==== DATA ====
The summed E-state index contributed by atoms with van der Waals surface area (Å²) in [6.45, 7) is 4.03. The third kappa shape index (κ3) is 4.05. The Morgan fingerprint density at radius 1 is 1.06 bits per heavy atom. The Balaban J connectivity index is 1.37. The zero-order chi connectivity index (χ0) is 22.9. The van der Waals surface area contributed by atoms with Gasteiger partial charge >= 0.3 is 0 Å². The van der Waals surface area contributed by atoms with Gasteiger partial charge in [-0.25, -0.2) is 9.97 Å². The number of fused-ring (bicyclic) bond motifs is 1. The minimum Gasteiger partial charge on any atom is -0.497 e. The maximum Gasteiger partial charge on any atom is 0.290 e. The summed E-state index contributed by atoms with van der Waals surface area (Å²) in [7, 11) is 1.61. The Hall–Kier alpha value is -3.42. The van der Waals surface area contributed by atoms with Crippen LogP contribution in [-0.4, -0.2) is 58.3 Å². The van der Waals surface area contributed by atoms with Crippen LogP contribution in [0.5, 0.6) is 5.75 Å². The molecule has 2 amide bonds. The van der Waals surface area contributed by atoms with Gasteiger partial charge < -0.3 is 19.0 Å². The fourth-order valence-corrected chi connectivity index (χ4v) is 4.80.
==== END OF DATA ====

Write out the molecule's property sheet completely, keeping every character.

The summed E-state index contributed by atoms with van der Waals surface area (Å²) in [6.45, 7) is 4.03. The third kappa shape index (κ3) is 4.05. The Morgan fingerprint density at radius 1 is 1.06 bits per heavy atom. The Balaban J connectivity index is 1.37. The zero-order chi connectivity index (χ0) is 22.9. The van der Waals surface area contributed by atoms with Gasteiger partial charge >= 0.3 is 0 Å². The van der Waals surface area contributed by atoms with Gasteiger partial charge in [-0.25, -0.2) is 9.97 Å². The number of fused-ring (bicyclic) bond motifs is 1. The minimum Gasteiger partial charge on any atom is -0.497 e. The maximum Gasteiger partial charge on any atom is 0.290 e. The summed E-state index contributed by atoms with van der Waals surface area (Å²) in [7, 11) is 1.61. The Hall–Kier alpha value is -3.42. The van der Waals surface area contributed by atoms with Crippen LogP contribution in [-0.4, -0.2) is 58.3 Å². The van der Waals surface area contributed by atoms with Crippen LogP contribution in [0.5, 0.6) is 5.75 Å². The molecule has 2 amide bonds. The van der Waals surface area contributed by atoms with Gasteiger partial charge < -0.3 is 19.0 Å². The fourth-order valence-corrected chi connectivity index (χ4v) is 4.80.